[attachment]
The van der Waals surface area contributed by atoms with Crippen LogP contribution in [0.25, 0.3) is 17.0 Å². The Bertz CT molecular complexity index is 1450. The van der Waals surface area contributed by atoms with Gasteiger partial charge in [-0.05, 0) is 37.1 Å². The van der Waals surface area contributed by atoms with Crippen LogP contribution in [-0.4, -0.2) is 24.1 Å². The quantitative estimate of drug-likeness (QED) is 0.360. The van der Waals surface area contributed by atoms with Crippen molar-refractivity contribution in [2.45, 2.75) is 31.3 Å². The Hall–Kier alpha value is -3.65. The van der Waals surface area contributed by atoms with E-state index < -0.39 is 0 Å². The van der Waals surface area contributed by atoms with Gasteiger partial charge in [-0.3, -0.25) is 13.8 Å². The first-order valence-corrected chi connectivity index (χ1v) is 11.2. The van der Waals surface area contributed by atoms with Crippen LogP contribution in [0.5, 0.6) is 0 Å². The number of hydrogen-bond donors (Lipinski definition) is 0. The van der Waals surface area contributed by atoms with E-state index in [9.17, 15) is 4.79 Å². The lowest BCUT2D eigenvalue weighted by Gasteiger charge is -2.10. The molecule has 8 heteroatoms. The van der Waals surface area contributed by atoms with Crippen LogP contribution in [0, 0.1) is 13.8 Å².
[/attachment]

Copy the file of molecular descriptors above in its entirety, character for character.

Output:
The van der Waals surface area contributed by atoms with Crippen LogP contribution in [0.25, 0.3) is 17.0 Å². The Bertz CT molecular complexity index is 1450. The van der Waals surface area contributed by atoms with Gasteiger partial charge in [-0.05, 0) is 37.1 Å². The van der Waals surface area contributed by atoms with Crippen LogP contribution in [-0.4, -0.2) is 24.1 Å². The quantitative estimate of drug-likeness (QED) is 0.360. The van der Waals surface area contributed by atoms with Crippen molar-refractivity contribution in [2.45, 2.75) is 31.3 Å². The Hall–Kier alpha value is -3.65. The van der Waals surface area contributed by atoms with E-state index < -0.39 is 0 Å². The van der Waals surface area contributed by atoms with Gasteiger partial charge in [-0.3, -0.25) is 13.8 Å². The first-order valence-corrected chi connectivity index (χ1v) is 11.2. The van der Waals surface area contributed by atoms with Crippen LogP contribution in [0.5, 0.6) is 0 Å². The number of hydrogen-bond donors (Lipinski definition) is 0. The van der Waals surface area contributed by atoms with E-state index in [9.17, 15) is 4.79 Å². The lowest BCUT2D eigenvalue weighted by Gasteiger charge is -2.10. The molecule has 8 heteroatoms. The van der Waals surface area contributed by atoms with Crippen LogP contribution in [0, 0.1) is 13.8 Å².